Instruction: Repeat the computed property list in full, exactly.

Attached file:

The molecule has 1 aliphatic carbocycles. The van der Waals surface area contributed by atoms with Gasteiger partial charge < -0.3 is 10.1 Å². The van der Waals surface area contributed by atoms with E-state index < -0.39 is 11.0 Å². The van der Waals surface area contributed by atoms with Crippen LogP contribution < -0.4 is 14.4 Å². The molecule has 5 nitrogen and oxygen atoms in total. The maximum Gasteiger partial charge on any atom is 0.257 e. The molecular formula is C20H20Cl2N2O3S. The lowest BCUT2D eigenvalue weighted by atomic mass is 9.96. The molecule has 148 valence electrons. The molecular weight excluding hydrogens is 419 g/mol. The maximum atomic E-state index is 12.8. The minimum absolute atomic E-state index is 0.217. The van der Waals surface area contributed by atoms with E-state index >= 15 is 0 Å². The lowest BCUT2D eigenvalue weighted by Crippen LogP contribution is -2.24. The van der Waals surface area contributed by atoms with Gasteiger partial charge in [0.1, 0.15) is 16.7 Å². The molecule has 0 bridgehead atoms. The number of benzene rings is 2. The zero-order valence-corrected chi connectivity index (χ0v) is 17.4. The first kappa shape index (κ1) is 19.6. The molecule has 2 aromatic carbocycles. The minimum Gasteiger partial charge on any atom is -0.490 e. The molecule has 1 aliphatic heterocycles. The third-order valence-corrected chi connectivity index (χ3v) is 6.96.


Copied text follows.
The molecule has 1 aliphatic carbocycles. The van der Waals surface area contributed by atoms with Gasteiger partial charge < -0.3 is 10.1 Å². The van der Waals surface area contributed by atoms with E-state index < -0.39 is 11.0 Å². The van der Waals surface area contributed by atoms with Crippen LogP contribution < -0.4 is 14.4 Å². The molecule has 5 nitrogen and oxygen atoms in total. The maximum Gasteiger partial charge on any atom is 0.257 e. The molecular formula is C20H20Cl2N2O3S. The lowest BCUT2D eigenvalue weighted by atomic mass is 9.96. The molecule has 148 valence electrons. The molecular weight excluding hydrogens is 419 g/mol. The maximum atomic E-state index is 12.8. The minimum absolute atomic E-state index is 0.217. The van der Waals surface area contributed by atoms with E-state index >= 15 is 0 Å². The lowest BCUT2D eigenvalue weighted by Crippen LogP contribution is -2.24. The van der Waals surface area contributed by atoms with Gasteiger partial charge in [0.1, 0.15) is 16.7 Å². The molecule has 0 bridgehead atoms. The number of benzene rings is 2. The zero-order valence-corrected chi connectivity index (χ0v) is 17.4. The first kappa shape index (κ1) is 19.6. The molecule has 2 aromatic carbocycles. The minimum Gasteiger partial charge on any atom is -0.490 e. The molecule has 1 aliphatic heterocycles. The third-order valence-corrected chi connectivity index (χ3v) is 6.96.